Is teaching too luxurious for a head?

17th September 2004 at 01:00

As a newly-appointed headteacher in a large secondary school, for the first time in my professional life I have the opportunity to decide whether or not to teach. Can I afford the luxury of teaching when there are so many other demands on my time?

There is a real temptation when first appointed to a headship to assume that there is neither time nor justification for teaching. Other things must take priority such as getting to know the staff (particularly their strengths and weaknesses), sharing a clear and distinct vision for the school, outlining and insisting upon non-negotiable high expectations, building effective teams based on positive relationships. And then the core purpose - focusing on learning and teaching. Where is all the time going to come from to set about these? Notice not a mention of work-life balance!

Some headteachers insist on teaching. This is important for them both personally and for their image in the school. The classroom can sometimes be a sanctuary from the relentless demands that people make upon the headteacher. To close the classroom door and lock out the myriad preoccupations of the day can be a joy. Sometimes, too, the classroom can be an oasis that refreshes the spirit and reminds us of how it used to be before responsibilities for other things came along. Also some headteachers believe that it is important for staff to know that the head can teach and that they can teach effectively. After all isn't that what we were all trained for originally? However this dilemma causes a tension and troubles our conscience, no matter how we resolve the matter, pangs of guilt ensue.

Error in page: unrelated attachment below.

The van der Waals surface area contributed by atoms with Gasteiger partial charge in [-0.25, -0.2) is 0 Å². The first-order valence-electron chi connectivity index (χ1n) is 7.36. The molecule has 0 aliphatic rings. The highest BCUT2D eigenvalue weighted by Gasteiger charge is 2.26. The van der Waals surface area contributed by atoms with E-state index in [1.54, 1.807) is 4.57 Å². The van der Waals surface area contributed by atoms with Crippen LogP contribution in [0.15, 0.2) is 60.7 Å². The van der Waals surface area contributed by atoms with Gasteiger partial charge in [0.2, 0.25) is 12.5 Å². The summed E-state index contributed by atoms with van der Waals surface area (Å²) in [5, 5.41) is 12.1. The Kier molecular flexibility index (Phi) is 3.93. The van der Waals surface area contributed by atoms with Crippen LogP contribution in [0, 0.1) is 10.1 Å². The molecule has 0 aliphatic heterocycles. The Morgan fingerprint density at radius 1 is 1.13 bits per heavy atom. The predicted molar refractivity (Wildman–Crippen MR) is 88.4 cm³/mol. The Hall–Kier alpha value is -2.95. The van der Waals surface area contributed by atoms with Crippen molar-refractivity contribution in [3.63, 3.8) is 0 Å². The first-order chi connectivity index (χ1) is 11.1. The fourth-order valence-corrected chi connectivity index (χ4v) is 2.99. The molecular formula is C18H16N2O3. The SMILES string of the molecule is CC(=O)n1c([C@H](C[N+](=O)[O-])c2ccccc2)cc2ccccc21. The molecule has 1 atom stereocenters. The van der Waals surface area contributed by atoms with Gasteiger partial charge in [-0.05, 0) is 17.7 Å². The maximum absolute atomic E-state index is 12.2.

You clearly want to teach as you refer to it as a luxury. Many heads who teach would tell you that it is not merely a luxury but an absolute necessity. Teaching children keeps them grounded in the core activity of their school. Tackling the barriers to pupils' learning enables heads who teach to move other members of their staff on in their thinking. The credibility of the head is enhanced by the fact that they are speaking as an active and successful practitioner; someone who delivers as well as talks.

If you are contemplating teaching a public examination class then you place yourself in the same position as all the other members of your staff when it comes to analysing pupil performance by teaching group. The staff can see not just how the pupils got on but how well, or otherwise, the head did too! This is not an issue of course for a talented and effective teacher but it is a risky business. So in answer to your dilemma; you must decide whether to be yourself or not. If you still have a passion for teaching then teach because all of the other activities that trouble you will still be there after your lessons end but you will have gained the pleasures associated with helping others to learn. If you can really do without these pleasures then concentrate on the other priorities and be the headteacher and lead learner of your community in other ways.

Patrick McDermott is head of St Joseph's Catholic college, an 11-18 girls' school, in Bradford. This is his third headship, and he has been a head for 12 years and a teacher for 27. He is a facilitator for the National College for School Leadership and mentored Catholic heads for 10 years. Do you have a leadership question? Email


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